Is Your Smartphone a Real Camera
The answer to that question depends on what you consider a “real” camera to be. If your concept of a real camera is a DSLR with through-the-lens viewing, shutter and aperture controls, wide range ISO settings and a zoom lens with lots of glass, then that gadget in your pocket that you phone and text with doesn’t measure up. But if your camera definition includes something you always have with you, is fast and easy to use and captures high quality images without a lot of adjustments and technical expertise required, then the smartphone is your tool.
Of course a smartphone and a DSLR will both take excellent photographs. But they are very different in function, performance and use. There are many articles comparing the quality of both and some even talk about film. But the focus of this article will be the hands-on use of both devices in real world shooting situations. Click here for an amusing video comparison.
First of all they perform differently. Depending on the situation, one will sometimes do a better job than the other. Glass is an obvious difference. A smartphone has a fixed lens, no aperture, a very short focal length and no optical zoom. Of course it lets you “zoom” digitally which reduces the number of sensors used to capture the picture. Results are pixilated and less sharp. Always avoid digital zoom. With smartphones you must zoom with your feet—walk closer to the subject if possible. A DSLR, on the other hand, can use any focal length lens you are willing to spend money on and lug around.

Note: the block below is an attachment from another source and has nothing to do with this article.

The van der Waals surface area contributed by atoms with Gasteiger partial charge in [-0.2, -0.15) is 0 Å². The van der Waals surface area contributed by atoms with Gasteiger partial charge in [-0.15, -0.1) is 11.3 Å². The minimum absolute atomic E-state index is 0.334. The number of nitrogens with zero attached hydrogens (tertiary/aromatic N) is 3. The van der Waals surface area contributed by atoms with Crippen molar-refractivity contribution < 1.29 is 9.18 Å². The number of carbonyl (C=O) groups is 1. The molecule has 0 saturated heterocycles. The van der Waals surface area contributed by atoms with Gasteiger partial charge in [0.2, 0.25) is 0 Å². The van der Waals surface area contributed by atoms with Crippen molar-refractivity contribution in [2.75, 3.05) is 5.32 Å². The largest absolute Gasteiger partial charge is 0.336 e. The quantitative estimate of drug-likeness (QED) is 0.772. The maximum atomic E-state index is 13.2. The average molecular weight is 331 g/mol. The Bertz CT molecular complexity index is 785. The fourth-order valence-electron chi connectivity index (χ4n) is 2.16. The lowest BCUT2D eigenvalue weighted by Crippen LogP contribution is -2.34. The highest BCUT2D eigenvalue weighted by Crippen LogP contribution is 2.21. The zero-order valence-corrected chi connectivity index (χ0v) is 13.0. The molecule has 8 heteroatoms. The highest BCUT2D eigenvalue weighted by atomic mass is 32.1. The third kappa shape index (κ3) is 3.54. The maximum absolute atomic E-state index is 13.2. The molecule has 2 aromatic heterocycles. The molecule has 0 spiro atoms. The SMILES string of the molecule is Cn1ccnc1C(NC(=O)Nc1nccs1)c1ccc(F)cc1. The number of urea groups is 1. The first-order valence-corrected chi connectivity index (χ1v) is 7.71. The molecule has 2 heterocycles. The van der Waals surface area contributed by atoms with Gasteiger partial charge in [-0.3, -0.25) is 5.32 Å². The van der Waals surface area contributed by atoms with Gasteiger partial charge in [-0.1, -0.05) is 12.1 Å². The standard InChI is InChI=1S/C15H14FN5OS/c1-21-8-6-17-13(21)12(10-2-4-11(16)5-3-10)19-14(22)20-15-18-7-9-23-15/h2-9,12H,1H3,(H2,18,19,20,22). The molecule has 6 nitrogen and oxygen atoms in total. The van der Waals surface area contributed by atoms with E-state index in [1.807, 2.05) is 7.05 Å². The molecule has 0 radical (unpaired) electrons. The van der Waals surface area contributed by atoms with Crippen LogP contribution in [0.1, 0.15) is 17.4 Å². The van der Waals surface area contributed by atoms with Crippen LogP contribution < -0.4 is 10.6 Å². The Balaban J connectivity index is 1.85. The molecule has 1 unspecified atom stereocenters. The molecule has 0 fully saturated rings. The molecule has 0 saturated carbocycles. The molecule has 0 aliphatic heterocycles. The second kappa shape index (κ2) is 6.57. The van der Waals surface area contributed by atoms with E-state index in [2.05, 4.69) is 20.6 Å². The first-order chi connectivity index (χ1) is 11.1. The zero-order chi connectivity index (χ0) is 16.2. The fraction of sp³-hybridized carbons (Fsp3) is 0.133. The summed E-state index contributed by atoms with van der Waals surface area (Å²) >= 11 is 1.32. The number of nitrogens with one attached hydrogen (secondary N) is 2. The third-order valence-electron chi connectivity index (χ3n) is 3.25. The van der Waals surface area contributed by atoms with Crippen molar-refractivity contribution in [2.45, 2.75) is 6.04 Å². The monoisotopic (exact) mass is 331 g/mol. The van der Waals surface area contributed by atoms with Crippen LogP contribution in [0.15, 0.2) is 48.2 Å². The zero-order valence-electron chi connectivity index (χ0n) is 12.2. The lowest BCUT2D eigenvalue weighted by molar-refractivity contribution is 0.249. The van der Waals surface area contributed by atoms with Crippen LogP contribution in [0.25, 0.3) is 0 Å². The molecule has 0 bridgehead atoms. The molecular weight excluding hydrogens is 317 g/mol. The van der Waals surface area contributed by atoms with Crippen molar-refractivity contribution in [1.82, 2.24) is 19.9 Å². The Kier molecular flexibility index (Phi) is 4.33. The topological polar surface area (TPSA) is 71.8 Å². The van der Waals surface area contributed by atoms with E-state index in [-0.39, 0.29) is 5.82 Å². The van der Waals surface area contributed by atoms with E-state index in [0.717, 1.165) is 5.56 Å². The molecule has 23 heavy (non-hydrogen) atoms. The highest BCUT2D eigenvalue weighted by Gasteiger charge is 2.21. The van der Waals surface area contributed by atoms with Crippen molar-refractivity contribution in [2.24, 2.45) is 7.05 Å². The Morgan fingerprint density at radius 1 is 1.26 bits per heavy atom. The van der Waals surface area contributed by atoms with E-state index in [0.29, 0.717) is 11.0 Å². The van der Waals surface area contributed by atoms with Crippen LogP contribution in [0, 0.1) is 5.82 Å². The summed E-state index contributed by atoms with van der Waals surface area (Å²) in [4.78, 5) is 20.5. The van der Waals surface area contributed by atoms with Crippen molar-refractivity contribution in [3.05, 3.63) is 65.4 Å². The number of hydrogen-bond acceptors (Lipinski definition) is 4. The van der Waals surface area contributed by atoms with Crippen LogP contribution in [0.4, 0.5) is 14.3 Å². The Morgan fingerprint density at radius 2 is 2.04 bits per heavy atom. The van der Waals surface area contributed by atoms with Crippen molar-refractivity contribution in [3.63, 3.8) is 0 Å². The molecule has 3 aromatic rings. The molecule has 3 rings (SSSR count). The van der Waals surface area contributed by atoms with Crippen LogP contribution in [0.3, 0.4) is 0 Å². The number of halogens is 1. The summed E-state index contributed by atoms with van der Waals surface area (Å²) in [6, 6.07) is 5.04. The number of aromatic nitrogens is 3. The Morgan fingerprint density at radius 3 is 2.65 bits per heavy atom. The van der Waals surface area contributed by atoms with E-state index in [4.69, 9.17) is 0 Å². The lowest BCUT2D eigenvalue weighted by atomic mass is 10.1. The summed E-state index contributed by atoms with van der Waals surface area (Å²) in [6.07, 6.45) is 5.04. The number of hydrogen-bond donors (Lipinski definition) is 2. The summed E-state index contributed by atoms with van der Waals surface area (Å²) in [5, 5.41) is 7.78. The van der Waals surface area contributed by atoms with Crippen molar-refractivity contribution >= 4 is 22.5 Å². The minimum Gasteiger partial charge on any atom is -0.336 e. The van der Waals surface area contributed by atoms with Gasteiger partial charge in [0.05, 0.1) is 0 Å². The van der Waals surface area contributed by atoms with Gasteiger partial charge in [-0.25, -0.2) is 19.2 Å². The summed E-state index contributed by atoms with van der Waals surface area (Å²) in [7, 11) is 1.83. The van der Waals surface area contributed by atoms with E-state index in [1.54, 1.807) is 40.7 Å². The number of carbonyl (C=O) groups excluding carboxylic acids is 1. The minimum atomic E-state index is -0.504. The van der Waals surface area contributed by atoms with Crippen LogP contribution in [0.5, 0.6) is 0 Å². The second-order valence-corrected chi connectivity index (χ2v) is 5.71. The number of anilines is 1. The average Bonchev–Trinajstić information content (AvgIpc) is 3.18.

How does this affect what you shoot? If your subject is sports, wildlife or anything requiring you to zoom in close, a smartphone is not the camera to use. A DSLR or any camera with a reasonable zoom will get you close to the subject and allow selective focus for a more pleasing effect.
The short focal length and tiny image sensor of a smartphone means everything is pretty much in focus. Most have some focus capability but nothing approaching the manual focus ring on a DSLR lens. Selective focus or bokeh is not really possible with smartphones. There are apps and post processing techniques that simulate the effect, but optical focusing options are minimal.
Smartphones, on the plus side, are small, unobtrusive and everybody has one, which is a big advantage for street photography. You can point your smartphone camera at just about any subject out in public and if you’re careful they won’t know if you’re taking a photo or checking email. The smartphone camera has completely changed street photography. It allows candid shots that would be impossible using a huge DSLR with a big piece of glass.
There are other considerations comparing smartphones and DSLRs such as TTL viewfinder versus monitor, low light performance, stabilization, and others that will be covered in another post. Keep in mind that, like they say, “whatever camera you have with you is the right one.”